Responding to a popular request, we are now sharing transcripts of our investor podcast interviews in this new series. The following interview with Jason Cahill was recorded in January 2019.
Jason Cahill is Managing Partner at McCune Capital, a NY-based firm. He talks about the pros and cons of chasing Unicorns, as well as his firm’s investment philosophy.
Sramana Mitra: Let’s get acquainted. Tell us a bit about yourself. Tell us about the fund and your investing focus.
Jason Cahill: I started out within the military, working in Army Special Forces. I spent seven years doing that pre and post 9/11. I left that and joined a consultancy in the tech space. I left that to start my own company. Along that path of starting my own company, I met a lot of interesting founders and decided that investing in interesting founders is a lot easier than building your own company.
The fund was born out of that where while I was operating the last company, I did some angel investments. I realized that it was rewarding to be able to meet powerful, interesting, determined founders and help them on their journey.
Sramana Mitra: You’re based in New York?
Jason Cahill: Yes.
Sramana Mitra: How big a fund is McCune Capital?
Jason Cahill: Fund one was a proof of concept. It was $2 million. I had three criteria. Can I find interesting deals? Can I be beneficial to these founders after I’ve written the check? Are these good companies? Fund two was when I took on a partner. We’re about a third into the fund raise. It will be a $50 million fund. It’s more of a typical seed stage fund.
Sramana Mitra: What sized checks are you trying to write? What stage do you like to invest in?
Jason Cahill: Typical checks will be somewhere in the $300,000 to $500,000 range for the first check in a perfect world if you’re raising a million dollars or less at a $5 million or less valuation. I know people chuckle when I talk about $5 million valuations. There aren’t that many companies in that space.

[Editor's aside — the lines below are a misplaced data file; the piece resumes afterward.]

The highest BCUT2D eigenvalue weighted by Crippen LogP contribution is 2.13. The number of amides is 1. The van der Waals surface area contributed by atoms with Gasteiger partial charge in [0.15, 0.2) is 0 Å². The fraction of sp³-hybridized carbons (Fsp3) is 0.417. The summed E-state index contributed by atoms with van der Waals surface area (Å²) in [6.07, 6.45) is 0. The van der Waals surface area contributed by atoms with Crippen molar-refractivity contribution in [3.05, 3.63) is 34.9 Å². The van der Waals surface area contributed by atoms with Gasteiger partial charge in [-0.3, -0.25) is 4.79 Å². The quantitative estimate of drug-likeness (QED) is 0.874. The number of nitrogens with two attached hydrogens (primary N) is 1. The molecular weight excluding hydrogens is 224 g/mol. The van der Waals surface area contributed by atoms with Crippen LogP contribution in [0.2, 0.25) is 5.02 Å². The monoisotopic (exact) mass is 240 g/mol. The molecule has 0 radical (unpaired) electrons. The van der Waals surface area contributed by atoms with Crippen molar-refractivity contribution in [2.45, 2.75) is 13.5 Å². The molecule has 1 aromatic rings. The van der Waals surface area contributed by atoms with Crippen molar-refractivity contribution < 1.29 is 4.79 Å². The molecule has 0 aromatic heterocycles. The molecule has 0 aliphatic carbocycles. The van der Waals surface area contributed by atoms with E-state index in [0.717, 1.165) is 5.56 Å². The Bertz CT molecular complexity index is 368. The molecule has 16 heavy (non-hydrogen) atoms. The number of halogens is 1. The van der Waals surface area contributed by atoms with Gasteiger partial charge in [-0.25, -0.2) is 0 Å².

Sramana Mitra: Be aware of the fact that One Million by One Million is a global platform and we see lots of companies in the $5 million valuation range. We work with very early stage companies. We are very supportive of companies that raise small amounts of money and even look for early exits. There’s a LinkedIn article that is trending that I just wrote, “Bootstrapping to Exit”. All of those are configurations that I find perfectly exciting, interesting, and meaningful. Please be completely at ease to discuss $5 million valuation.
Jason Cahill: There was a New York Times article written the last couple of days by Erin Griffith.
Sramana Mitra: I know. I don’t agree with a lot of what she said. She did not talk to me. She should have because I’m probably the biggest authority on this subject. She doesn’t understand. I don’t think VCs should get lost. VCs have a role. Bootstrapping has a role.
We have a big philosophy of bootstrap first, raise money later. Some companies are just not venture fundable and those have to bootstrap all the way, but there is an enormous number of companies that bootstrap first and raise money later. She didn’t get any of these points. It was a very naïve article.
Jason Cahill: To discredit the entire industry because of one set of bad actors is a bit naïve. I’ve been on a couple of discussions where people say, “My job is to value your company as cheaply as possible.” I tend to say, “As a former entrepreneur, I need both sides to be happy.” There is always that tension. In a perfect world, we want to own 10% at the first check and preserve that capital through two additional rounds. That’s a fluid number.